Peter Singer Argument On Disabled People

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According to Peter Singer, disabled individuals can not enjoy the same level of well-being as their nondisabled counterparts. In this paper, I will disagree with the notion presented by Peter Singer and prove that disabled people do in fact attain the same level of wellbeing. Firstly, by drawing on Dan Moller’s argument that people have the ability to adapt their circumstances and secondly, draw on Jean Kazez and Harriet Mcbryde Johnson's arguments which refute peter singer's notion.
Peter Singer, claims that “people with very severe disabilities are likely to live lives that are not as good” this blanket statement has raised a lot of questions, whereby, Singer defends his argument by claiming that people with disabilities do not have the same prospects as those born without disabilities. Singer’s claim is based on his assumption that disabled people are not able to achieve a decent level of wellbeing. He argues that people innately believe that disabled individuals are not capable of achieving a normal level of wellbeing due to, his idea, that mothers would not knowingly harm (disable) their children.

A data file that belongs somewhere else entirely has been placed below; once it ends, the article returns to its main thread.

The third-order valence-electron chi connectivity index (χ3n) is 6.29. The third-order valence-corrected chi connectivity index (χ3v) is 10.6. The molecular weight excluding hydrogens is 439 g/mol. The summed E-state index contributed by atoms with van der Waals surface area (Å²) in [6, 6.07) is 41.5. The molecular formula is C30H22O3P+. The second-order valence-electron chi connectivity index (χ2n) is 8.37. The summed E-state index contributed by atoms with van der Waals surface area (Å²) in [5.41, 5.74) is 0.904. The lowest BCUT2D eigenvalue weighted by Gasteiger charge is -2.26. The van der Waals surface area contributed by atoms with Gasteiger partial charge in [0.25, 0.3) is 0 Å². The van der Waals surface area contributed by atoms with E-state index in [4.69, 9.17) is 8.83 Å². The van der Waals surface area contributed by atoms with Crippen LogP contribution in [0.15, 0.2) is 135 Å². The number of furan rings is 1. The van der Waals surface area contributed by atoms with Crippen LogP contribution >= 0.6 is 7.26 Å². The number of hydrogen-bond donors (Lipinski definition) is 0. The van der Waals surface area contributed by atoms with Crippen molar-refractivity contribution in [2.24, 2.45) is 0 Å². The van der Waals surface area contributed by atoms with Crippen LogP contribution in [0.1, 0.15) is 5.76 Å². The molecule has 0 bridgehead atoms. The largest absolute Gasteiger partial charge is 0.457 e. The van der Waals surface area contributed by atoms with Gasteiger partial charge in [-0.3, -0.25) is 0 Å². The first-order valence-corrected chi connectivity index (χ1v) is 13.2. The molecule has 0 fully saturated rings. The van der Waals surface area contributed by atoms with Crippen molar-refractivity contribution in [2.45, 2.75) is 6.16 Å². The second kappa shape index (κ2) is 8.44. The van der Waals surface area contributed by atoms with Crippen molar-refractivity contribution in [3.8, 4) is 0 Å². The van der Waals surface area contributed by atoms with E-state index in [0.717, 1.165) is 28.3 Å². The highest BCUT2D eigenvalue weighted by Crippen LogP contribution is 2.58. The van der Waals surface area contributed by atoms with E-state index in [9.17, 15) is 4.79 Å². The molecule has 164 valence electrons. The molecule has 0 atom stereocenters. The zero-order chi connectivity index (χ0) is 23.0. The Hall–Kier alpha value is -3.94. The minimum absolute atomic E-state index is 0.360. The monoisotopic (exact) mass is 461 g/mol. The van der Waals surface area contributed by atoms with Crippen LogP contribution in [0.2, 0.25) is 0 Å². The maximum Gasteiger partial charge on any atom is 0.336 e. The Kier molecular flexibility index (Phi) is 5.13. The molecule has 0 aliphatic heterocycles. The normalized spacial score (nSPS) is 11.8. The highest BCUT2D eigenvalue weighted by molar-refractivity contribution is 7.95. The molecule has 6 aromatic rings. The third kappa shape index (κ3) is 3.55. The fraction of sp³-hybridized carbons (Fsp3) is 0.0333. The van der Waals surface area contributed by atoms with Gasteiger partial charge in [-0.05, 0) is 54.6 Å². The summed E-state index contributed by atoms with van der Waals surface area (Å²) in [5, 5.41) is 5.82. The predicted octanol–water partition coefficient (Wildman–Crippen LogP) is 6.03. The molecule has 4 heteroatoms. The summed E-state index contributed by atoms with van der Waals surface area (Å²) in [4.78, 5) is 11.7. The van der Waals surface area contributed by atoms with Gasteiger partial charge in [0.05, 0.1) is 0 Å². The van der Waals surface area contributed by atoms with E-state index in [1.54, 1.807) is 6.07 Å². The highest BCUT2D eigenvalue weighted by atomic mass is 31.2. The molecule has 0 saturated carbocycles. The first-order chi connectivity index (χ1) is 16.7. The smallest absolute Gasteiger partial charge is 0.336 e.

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However, his argument does not address the children's well being, but solely discusses the parent's’ view of their child's disability. This therefore does not justify his argument that disabled people do infact have a lesser level of wellbeing. Singer sympathy towards parents of disabled children distracts from the imperative argument which is the wellbeing of the disabled child (individual), and if he/she has the same ability to attain a somewhat ‘normal’ level of
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